THE DISTILLERY: Rio's reasons
A jotter asks whether Rio has already got a buyer for its diamond assets, while others debate the wisdom on the Huawei ban.
But first, The Australian Financial Review's Matthew Stevens explores the suggestion that Rio Tinto has launched its diamond review in response to approaches from keen buyers:
"One of several potential bidders that have apparently kicked the diamond-studded tyres at Ekati is said to be the Canadian miner and purveyor of fine diamonds, Harry Winston Diamond Corp. Harry Winston is, of course, a 40 per cent partner with Rio in the Diavik operation. Given that interest was financially sustainable, then it would seem to be quite possible that Harry Winston is attempting to engineer some sort of consolidation play in the Canadian diamond space... So who might make a beeline for Argyle? Given the structure of the consumer market, there would seem to be some industrial Indian interest in Argyle. But there is some suggestion, too, that Gina Rinehart might like the look of the numbers and the product."
At The Australian, John Durie takes aim at Huawei conspiracy theorists, who he says are pushing a damaging narrative about Chinese companies threatening Australian interests.
"In fact, Huawei was beaten easily by Alcatel in the first round on price and service: a simple commercial decision. NBN Co officials have not visited Huawei facilities in Shenzhen as claimed and Telstra has no significant contract with the company as claimed in some reports. Sometimes it seems Chinese companies miss out on deals because the other side was better: but that then is twisted to satisfy other agendas."
However, Fairfax's Malcolm Maiden says the government was right to err on the side of caution given Huawei's government ties.
"There is no doubt that corporate and government interests intermingle in China, and Huawei's private ownership does not materially alter that fact. The group is becoming more transparent as it grows, but its ownership and management structures are still opaque by Western standards, making matters such as chairwoman Sun Yafang's past role as an executive in China's top security agency, the Ministry of State Security, difficult to assess. It also operates within a very tightly regulated industry that is nominated as strategic by the Chinese government. One question is whether China's government-business governance amalgam creates concerns in a strategically sensitive industry such as telecommunications if China is also an aggressive user of the internet for intelligence gathering. It's difficult to argue that it does not: China has turned surveillance into an art form."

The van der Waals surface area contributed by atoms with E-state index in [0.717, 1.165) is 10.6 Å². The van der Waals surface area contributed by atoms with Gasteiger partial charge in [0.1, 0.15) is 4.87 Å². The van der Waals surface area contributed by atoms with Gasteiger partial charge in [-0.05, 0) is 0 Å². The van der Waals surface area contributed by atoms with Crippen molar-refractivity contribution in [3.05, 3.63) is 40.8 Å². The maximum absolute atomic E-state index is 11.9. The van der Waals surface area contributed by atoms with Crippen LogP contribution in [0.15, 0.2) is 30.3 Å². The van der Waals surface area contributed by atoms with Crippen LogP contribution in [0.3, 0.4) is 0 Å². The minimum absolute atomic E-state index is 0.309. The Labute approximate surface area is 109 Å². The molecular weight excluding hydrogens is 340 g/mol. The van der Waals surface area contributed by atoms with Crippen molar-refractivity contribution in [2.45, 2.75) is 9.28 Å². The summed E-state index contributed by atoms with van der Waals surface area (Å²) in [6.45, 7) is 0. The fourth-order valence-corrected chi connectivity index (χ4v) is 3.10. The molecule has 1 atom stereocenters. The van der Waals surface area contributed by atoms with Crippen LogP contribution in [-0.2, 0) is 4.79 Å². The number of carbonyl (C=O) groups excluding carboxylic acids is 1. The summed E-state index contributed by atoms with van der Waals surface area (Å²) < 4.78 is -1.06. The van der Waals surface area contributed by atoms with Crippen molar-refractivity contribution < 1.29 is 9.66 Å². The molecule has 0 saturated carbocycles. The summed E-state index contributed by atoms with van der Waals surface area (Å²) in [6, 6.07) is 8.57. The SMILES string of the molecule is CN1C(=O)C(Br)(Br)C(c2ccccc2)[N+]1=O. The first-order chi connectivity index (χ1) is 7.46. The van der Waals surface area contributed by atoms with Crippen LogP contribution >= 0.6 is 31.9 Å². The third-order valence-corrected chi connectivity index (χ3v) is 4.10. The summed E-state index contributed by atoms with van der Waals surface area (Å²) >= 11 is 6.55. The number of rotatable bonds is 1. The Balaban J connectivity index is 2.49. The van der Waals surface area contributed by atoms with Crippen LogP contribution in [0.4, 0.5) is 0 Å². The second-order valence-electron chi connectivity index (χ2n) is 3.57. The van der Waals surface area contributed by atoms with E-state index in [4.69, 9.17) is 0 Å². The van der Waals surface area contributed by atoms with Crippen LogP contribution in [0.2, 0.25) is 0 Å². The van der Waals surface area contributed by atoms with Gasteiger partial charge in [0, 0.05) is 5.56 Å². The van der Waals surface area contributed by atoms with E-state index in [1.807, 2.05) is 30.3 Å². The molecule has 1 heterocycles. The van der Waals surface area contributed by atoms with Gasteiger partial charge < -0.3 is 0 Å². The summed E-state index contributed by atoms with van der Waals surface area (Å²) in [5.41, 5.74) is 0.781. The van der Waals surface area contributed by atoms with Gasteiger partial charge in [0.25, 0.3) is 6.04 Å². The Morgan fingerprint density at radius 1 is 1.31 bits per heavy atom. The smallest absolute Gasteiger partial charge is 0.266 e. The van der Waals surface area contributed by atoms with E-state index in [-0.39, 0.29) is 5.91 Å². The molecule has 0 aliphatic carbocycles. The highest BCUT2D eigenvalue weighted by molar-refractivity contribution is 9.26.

Meanwhile, The Australian's Bryan Frith says Bank of Queensland's equity raising will be highly dilutive and inequitable, and lists a number of capital options he says would be more favourable for existing shareholders. He takes particular offence at the bank paying dividends on placement shares.
"Looked at another way, it's tantamount to issuing the placement shares at only $5.79 a share – and that would represent a discount of 20.7 per cent to the previous closing share price and a discount of 18 per cent to TERP (theoretical ex rights price). The interim dividend will require $80 million, of which $6.45 million will go to the fortunate institutions that participate in the placement. That means BOQ will raise $450 million only to immediately return $80 million to the shareholders."
In The Age, Eric Johnston says the fact that the Australian Prudential Regulation Authority is allowing BOQ to pay a dividend shows that the regulator is not too concerned about the bank's loss. And The Australian's Tim Boreham runs the ruler over another equity raising, at Beach Energy, encouraging shareholders to take part.
In other corporate commentary, The Australian Financial Review's Chanticleer columnist, Michael Smith, wonders if Leighton's warning about its Brisbane Airport Link could be less a reflection on the project itself, and more on the Australian Securities and Investments Commission’s recent heavy-handed tactics, as The Australian's Barry Fitzgerald argues that Altura Mining's share price is yet to reflect its new coal ambitions.
And finally, The Australian Financial Review's Alan Mitchell says Tony Abbott, as prime minister, may be forced to sell an emissions trading scheme to the Australian electorate, following new ETS rumblings around the world.
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